| 6.6°C Belfast

Coronavirus: Hospitality industry fumes at Executive's last minute decision

'We were promised we wouldn't be kept waiting until the last minute, but that all proved to be false'

A restaurant who accepts the need to remain closed for another two weeks has criticised politicians for keeping the hospitality industry waiting.

Donal Doherty, who owns Harry's Shack in Portstewart, said the last-minute decision was not good enough.

While close-contact businesses and unlicensed premises can open from next Friday, restaurants, pubs and hotels must wait until November 27.

Mr Doherty accepted he would have to keep his shutters down but hit out at what he called "political point-scoring" within the Executive.

"We were promised we weren't going to be kept waiting until the last hour, but all that proved to be false," he said.

"I decided a week ago we wouldn't reopen because the Covid numbers were so high.

"My brother-in-law works in the Covid ward at Altnagelvin and they are inundated.

"But we're able to get 80% of our staff wages paid and although there have been delays, we will get grant payments for being closed.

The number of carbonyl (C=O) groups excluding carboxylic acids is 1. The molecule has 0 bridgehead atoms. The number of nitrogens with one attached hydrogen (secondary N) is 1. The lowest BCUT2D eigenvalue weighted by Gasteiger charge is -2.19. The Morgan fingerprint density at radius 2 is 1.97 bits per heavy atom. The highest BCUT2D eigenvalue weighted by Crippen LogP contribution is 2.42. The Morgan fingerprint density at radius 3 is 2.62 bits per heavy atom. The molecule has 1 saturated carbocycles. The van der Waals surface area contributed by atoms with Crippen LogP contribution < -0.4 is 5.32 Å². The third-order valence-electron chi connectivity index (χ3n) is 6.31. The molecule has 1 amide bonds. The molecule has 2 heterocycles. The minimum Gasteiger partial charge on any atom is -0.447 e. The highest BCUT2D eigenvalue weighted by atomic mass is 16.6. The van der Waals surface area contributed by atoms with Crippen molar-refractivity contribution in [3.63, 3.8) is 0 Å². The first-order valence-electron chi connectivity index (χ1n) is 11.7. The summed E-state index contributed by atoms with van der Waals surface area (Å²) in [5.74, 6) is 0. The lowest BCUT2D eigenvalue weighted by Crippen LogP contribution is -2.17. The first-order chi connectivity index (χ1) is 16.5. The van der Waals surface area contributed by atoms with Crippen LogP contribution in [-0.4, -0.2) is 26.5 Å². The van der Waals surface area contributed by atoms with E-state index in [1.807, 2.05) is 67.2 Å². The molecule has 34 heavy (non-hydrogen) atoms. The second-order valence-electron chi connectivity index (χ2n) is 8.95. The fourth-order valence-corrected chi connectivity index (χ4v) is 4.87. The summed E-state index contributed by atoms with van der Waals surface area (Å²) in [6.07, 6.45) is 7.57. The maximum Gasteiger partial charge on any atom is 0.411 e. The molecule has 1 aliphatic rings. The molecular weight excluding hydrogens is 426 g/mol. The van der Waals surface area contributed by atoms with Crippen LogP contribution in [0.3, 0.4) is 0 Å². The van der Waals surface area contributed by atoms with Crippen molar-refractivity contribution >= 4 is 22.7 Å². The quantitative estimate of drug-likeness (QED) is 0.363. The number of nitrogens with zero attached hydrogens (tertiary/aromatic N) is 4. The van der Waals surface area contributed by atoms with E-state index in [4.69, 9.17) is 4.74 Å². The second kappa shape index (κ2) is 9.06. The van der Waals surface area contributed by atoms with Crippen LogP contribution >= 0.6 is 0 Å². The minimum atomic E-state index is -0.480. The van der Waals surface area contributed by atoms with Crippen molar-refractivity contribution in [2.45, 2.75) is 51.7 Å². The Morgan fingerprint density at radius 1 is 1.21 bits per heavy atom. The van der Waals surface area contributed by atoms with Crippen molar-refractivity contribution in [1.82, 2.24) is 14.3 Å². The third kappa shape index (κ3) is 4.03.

"November is already one of the quietest weeks of the year anyway, so there's no need to be open when all that's on offer."

Mr Doherty added that shutting for most of the remainder of the month could also protect weeks of vital Christmas trade.

Arthur Cufaj, who owns the Castello Italia restaurant in Carrickfergus, said he felt the hospitality industry was being unfairly singled out.

"I feel that medics have presented things as hospitality versus everybody," he added.

"I really think it's unnecessary and unkind to blame everything on us.

"It isn't our (industry's) fault that the NHS is overwhelmed and underfunded.

"We're not putting the people in the hospitals, but we're being made to carry the can."

On the distinction over licensed premises, he said: "I don't see people dancing around restaurants after having a glass of wine.

"I think a cafe is just as dangerous as any restaurant.

"It's been heartbreaking for us. We're trying our best. We've only had 14 weeks of trading this year and the rest has been money lost."

Eugene Kelly, the owner of The Slemish Bar in Ballymena, said business owners were furious over the lack of the notice.

"These people have had weeks to think about this. We thought we were getting to open this Friday, then it was Saturday," he explained.

"This week alone we had to send back eight kegs. Diageo (the drinks company) was kind enough to take them back off us for the third time this year."

Mr Kelly added he did not think keeping curfews for bars and restaurants was practical.

"People won't come out at 9pm just to be put out an hour later," he told this newspaper.

"They'll organise house parties or sit at home and drink their heads off, which will cause a big hit to the NHS.

"People who come into my bar are measured drinkers."

Belfast Telegraph


Privacy